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Dumb questions (maybe) but I'd like to know

Discussion in 'Irrigation' started by Waterit, Jul 30, 2008.

  1. Waterit

    Waterit LawnSite Silver Member
    Messages: 2,931

    The setup:

    (2) 7-1/2HP submersibles, each producing about 120GPM @ 70PSI +/-, and tied into same 2-1/2" mainline. Each well has 2" pressure relief valve BEFORE 2" PVB.

    33 zones spread across (2) ICC's, each ICC has its own Hunter PSR-B and each controls one well.

    The questions:
    1) There is no protection from one well pumping against the other except for the PVB's, which I don't think are built to withstand that much flow at that much pressure. I want to install a check valve AFTER each PVB to prevent the back-pressuring between pumps. Good idea/bad idea? If good, what size check? Match mainline size, or go bigger?
    2. When either pump first turns on, there is a horrendous hammer effect on the piping, specifically the MA coming out of the PVB and the 1st 90 that turns the pipe vertical. It was suggested to install a pressure tank to absorb some of this hammer. Smart/stupid? If smart, what size tank?

    ::::moves away from keyboard, looks for fireproof suit::::
  2. Wet_Boots

    Wet_Boots LawnSite Fanatic
    Messages: 50,527

    Too bad you can't have the supply under continuous pressure, with tanks and pressure switches (and maybe even CSVs)
  3. greenmonster304

    greenmonster304 LawnSite Gold Member
    Messages: 3,666

    it seems to me if you had a check valve on each well and they are plumbed into the same main if there was ever a pressure difference between the two wells the one with weaker pressure would not be able to open. But i might be missing some factor.
  4. Waterit

    Waterit LawnSite Silver Member
    Messages: 2,931

    Could have it that way, but personally I like a straight pump-start with a well. And with the volume of water (and lack of irrigation knowledge amongst the maintenance staff) I'll probably be leaving it a straight pump-start.
  5. Wet_Boots

    Wet_Boots LawnSite Fanatic
    Messages: 50,527

    But you do cure the startup hammer with a 24/7 pressurized setup.
  6. Mike Leary

    Mike Leary LawnSite Fanatic
    Messages: 23,153

  7. bcg

    bcg LawnSite Bronze Member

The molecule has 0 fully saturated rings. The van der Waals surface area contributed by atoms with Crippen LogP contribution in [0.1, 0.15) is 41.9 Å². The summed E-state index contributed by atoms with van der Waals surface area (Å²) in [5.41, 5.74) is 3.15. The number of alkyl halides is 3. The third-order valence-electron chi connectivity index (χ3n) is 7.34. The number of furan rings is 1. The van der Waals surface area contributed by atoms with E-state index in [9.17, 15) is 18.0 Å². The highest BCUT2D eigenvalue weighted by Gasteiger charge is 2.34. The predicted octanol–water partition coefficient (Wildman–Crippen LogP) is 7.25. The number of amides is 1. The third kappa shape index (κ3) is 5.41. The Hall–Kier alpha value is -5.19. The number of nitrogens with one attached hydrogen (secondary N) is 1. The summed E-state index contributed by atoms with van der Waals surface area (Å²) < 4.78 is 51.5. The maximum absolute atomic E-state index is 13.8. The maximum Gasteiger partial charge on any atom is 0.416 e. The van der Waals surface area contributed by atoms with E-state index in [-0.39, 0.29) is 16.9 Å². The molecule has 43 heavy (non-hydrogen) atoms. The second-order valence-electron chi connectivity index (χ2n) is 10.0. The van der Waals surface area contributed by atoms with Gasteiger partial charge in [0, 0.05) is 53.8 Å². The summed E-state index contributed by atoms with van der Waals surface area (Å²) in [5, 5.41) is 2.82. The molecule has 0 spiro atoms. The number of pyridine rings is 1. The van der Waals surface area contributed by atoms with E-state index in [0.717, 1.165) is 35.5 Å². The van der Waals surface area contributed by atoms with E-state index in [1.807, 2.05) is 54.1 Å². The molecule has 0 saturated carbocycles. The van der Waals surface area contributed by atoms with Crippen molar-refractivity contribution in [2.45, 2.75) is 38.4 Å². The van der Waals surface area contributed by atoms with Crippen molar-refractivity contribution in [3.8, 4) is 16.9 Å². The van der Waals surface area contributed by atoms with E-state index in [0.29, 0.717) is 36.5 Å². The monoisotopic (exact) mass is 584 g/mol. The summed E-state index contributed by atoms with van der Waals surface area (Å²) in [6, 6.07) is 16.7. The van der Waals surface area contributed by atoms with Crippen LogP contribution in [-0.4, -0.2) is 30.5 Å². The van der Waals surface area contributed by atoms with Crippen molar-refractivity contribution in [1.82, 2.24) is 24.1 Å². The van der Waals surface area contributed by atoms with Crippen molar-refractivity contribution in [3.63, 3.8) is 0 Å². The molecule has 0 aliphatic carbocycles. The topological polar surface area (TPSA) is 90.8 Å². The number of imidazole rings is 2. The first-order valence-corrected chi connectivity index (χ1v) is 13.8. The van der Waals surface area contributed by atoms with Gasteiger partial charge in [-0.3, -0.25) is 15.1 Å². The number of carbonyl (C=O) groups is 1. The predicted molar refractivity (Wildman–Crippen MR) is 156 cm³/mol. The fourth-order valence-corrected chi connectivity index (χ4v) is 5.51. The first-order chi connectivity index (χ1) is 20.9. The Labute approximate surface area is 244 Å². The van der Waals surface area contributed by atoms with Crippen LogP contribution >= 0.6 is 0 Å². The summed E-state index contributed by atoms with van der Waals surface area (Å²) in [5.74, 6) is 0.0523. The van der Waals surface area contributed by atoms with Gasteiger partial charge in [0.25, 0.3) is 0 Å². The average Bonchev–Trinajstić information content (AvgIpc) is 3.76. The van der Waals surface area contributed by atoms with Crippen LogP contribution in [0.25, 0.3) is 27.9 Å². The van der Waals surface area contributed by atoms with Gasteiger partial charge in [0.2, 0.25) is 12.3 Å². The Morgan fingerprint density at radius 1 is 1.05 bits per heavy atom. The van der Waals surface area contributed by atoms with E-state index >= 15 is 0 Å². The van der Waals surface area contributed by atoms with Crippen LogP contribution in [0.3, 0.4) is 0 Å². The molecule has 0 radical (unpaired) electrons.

from Tx
    Messages: 1,865

    Or, you could just replace the PVB's with RP's. PVB's aren't rated for back-pressure at all so if you're worried about that, then you definitely do need to do something.
  8. bicmudpuppy

    bicmudpuppy LawnSite Silver Member
    Messages: 2,781

    I'm reading ONE main line. Why is the PVB after EACH pump? One PVB with check valves to protect the pumps from each other would be a better setup, but I'm not there looking at it. A single pump start being shared by two controllers is another nightmare, especially if the controllers are a significant distance apart. If your worried about down stream leaks, switching to a MV and putting the pumps on pressure switches would be easier and safer. Stacking the pressure switches for demand would again be safer for all aspects. If hours on the pump is an issue, then you can trade the sequence of primary and secondary either by installing plugs that could be switched, or by trading the switches annually. The worst part of these type of questions is NOT being there. I would bet that some obvious solutions would be there for many of us if we were on site.

    Any chance of some pictures?
  9. Mike Leary

    Mike Leary LawnSite Fanatic
    Messages: 23,153

  10. Waterit

    Waterit LawnSite Silver Member
    Messages: 2,931

    Two pumps, two controllers, two pump-starts, one mainline, although each pump has its own feed into mainline. Don't know where mainline is tied together (we didn't do original install, just controls package).

    PVB's are mounted on top of each pump - remember they are submersible pumps.

    I may put in MV's, that would solve with back-pressure problem, but REALLY hate the idea of going to pressure switches, especially on 440VAC 3-phase pumps.

    Will take pics tomorrow and post.

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